Looking the Wrong Way

A comment I saw recently on the Bucks blog over at the New York Times really stuck in my head. In a post about , CG said:

Why is this a surprise to anyone? You USE a car. You USE a house. That’s what you spend the time shopping for. You don’t USE a mortgage. The mortgage or the car financing is just the means to get it. You can’t put the top down on the mortgage and drive it around.

He’s got a very good point. In our day-to-day life, we don’t see debt itself. We see a house. We see a car. We see a meal. We see a job. The only time we interact with our debt is that time once a month when we pay our bills – and sometimes, when the billing is automatic, we don’t even do that.

Instead, every single day, we see the effects of debt. We go to work at the highest-paying job, which is often not the job we would enjoy the most. We live in a location that isn’t where we would necessarily choose. We’re stressed out over our work and our social life and our appearance.

The problem is that many people don’t recognize – or don’t want to recognize – the effects of their debt.

We don’t connect job stress to overspending, even though they’re deeply connected.

We don’t connect the little painful choices we have to make each day to our overspending and debt in other areas.

We don’t connect our distance from family and old friends to our need for financial success.

A person who has made the “hard” choice to be debt free and to conserve some of their money has many, many more options available to them than the person who doesn’t.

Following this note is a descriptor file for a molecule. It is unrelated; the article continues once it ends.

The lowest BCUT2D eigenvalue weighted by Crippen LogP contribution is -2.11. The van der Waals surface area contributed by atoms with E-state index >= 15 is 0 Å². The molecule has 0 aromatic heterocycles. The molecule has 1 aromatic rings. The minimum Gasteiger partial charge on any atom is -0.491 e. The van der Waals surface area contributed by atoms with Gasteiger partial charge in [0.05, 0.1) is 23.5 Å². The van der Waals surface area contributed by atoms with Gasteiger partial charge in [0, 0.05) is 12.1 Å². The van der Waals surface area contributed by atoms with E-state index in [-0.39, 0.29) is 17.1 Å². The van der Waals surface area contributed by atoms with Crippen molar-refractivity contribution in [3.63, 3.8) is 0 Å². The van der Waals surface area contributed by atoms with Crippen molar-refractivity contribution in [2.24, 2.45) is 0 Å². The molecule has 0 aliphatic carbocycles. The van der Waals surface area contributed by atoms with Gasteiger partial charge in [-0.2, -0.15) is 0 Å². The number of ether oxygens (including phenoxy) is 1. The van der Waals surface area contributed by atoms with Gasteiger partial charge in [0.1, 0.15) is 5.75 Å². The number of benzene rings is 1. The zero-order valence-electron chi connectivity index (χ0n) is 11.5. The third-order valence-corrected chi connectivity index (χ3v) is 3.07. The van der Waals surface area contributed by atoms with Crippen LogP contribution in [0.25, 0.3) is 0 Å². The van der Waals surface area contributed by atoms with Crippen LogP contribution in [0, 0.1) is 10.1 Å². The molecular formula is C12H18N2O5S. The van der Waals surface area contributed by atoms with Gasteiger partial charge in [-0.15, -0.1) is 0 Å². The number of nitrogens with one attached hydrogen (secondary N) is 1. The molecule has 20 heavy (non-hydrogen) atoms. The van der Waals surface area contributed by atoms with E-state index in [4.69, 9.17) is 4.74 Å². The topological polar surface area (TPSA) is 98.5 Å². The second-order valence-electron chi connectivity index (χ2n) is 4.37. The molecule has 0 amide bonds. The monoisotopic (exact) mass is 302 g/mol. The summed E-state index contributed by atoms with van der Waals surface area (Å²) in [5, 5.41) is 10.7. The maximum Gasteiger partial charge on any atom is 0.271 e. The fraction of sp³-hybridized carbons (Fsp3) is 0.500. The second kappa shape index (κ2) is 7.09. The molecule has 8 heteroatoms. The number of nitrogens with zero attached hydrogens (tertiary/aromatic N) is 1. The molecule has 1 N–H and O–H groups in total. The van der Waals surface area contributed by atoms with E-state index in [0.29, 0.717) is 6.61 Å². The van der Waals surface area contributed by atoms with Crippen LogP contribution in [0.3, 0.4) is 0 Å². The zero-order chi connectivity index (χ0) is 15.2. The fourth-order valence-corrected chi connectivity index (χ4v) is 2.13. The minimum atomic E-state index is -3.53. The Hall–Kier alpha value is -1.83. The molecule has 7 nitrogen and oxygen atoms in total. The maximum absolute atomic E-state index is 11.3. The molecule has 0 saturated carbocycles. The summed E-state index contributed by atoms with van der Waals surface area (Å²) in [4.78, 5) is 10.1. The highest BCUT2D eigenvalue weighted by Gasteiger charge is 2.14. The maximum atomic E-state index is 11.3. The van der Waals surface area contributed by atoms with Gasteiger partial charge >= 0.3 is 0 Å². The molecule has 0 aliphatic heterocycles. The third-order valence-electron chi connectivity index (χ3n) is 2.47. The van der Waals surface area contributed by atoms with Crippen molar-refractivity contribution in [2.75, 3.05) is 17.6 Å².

How do they get there?

They USE a car, but that car is a used one, usually paid for in cash saved up from making lots of little financial choices.

They USE a home, but that home doesn’t have to be shiny and new. It’s also got a smaller mortgage, one that can be paid off much more quickly.

They USE their kitchen using functional low-cost equipment to make great meals at home instead of using it as a decorative element in their house and going out to eat all the time.

They actually use their stuff instead of admiring it or luxuriating in it. For that, they avoid debt and have freedoms in life that most people just dream of.

When you look at the stuff around you, think about what you can actually do with it, and also think about the cost of it. The more critical thought you actually apply to your world, the more likely it is that you’ll start looking the right way and wind up building the life you want.

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